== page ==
Survival from differentiated thyroid cancer: What has age got to do with it?

Ian Ganly, Iain J. Nixon, Laura Y. Wang, Frank L. Palmer, Jocelyn C. Migliacci, Ahmad Aniss, Mark Sywak, Antoine E. Eskander, Jeremy L. Freeman, Michael Campbell, Wen T. Shen, Fernanda Vaisman, Denise Momesso, Rossana Corbo, Mario Vaisman, Ashok Shaha, R. Michael Tuttle, Jatin P. Shah, Snehal G. Patel

Research output: Contribution to journalArticlepeer-review

65 Scopus citations

Abstract

Background: In most staging systems, 45 years of age is used to differentiate low risk thyroid cancer from high risk thyroid cancer. However, recent studies have questioned both the precise 45 year age point and the concept of using a binary cut off as accurate predictors of disease specific mortality. Methods: A cohort of 3664 thyroid cancer patients that received surgery and adjuvant treatment at Memorial Sloan Kettering Cancer Center (MSKCC) from the years 1985 to 2010 were analyzed to determine the significance of age at diagnosis as a categorical variable at a variety of age cutoffs (5 year intervals between 30 and 70 years of age). The unadjusted and adjusted hazard ratio for the association between disease-specific survival and age was determined using a Cox proportional hazards model adjusted for other predictive variables sex, histology, and pathological T, N, and M status. Furthermore, predictive nomograms of disease-specific mortality were created and validated on an external dataset of 4551 patients to evaluate the impact of age at diagnosis as both a categorical and continuous variable. Results: In the MSKCC cohort, with a median follow-up time of 54 months (range 1-332), there were 59 deaths from thyroid cancer with a 10 year disease-specific survival of 96%. Adjusted hazard ratios for all age cutoffs from age 30 to age 70 years were significant. There was no specific cutoff age which risk stratifies patients with differentiated thyroid cancer (DTC). Categorizing age into five strata (70 years) showed a 37-fold increase in hazard ratio from age 70 years. A predictive nomogram using age as a continuous variable with other predictive variables had a high concordance index of 96%. Validation on the external cohort had a concordance index of 73%. Conclusions: Mortality from DTC increases progressively with advancing age. There is no specific cutoff age which risk stratifies patients with DTC. A predictive nomogram using age as a continuous variable may be a more appropriate tool for stratifying patients with DTC and for predicting outcome.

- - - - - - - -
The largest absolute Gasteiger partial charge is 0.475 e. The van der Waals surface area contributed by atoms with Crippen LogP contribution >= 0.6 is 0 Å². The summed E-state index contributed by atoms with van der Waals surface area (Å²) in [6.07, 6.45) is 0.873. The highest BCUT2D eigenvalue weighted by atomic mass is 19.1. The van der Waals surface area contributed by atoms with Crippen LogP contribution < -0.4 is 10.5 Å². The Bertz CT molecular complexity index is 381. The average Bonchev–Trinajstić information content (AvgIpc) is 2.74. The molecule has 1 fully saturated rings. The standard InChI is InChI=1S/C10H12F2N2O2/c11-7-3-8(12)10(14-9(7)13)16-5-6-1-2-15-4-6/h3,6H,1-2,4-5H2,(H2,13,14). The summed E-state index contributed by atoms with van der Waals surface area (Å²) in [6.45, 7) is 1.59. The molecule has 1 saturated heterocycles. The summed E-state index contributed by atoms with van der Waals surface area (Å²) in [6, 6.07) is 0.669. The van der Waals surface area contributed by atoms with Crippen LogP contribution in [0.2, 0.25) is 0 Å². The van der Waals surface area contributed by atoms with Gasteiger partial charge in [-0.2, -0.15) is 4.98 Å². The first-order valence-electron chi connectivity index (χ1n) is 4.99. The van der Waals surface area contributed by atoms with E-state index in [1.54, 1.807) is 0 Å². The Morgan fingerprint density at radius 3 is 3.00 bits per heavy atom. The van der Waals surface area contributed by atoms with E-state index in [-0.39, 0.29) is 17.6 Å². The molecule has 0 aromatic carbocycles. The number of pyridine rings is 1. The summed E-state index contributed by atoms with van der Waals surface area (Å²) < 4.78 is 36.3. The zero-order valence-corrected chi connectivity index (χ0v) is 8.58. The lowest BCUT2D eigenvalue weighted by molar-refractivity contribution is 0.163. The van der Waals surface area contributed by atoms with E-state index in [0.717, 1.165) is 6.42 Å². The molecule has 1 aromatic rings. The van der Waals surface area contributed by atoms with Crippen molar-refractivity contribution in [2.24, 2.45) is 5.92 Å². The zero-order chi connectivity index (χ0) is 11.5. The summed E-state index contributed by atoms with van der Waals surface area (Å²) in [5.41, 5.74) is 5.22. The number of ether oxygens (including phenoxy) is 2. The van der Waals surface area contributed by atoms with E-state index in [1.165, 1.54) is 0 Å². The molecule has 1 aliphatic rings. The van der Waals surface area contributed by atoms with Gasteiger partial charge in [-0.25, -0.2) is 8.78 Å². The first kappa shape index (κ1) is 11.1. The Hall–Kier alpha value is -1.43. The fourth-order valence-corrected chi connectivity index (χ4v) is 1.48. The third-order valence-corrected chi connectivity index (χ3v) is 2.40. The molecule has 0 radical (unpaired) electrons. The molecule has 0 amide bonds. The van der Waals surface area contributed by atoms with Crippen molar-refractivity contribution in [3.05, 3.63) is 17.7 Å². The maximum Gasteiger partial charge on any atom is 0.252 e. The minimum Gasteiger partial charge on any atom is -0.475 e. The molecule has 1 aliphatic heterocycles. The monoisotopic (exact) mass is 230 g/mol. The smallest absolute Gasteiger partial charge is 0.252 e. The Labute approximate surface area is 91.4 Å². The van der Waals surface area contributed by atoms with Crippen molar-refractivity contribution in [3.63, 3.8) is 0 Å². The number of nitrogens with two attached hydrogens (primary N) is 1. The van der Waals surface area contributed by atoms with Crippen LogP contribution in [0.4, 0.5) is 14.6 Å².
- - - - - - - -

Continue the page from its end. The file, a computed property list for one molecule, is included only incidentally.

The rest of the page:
Original languageEnglish (US)
Pages (from-to)1106-1114
Number of pages9
JournalThyroid
Volume25
Issue number10
DOIs
StatePublished - Oct 1 2015

ASJC Scopus subject areas

  • Endocrinology
  • Endocrinology, Diabetes and Metabolism

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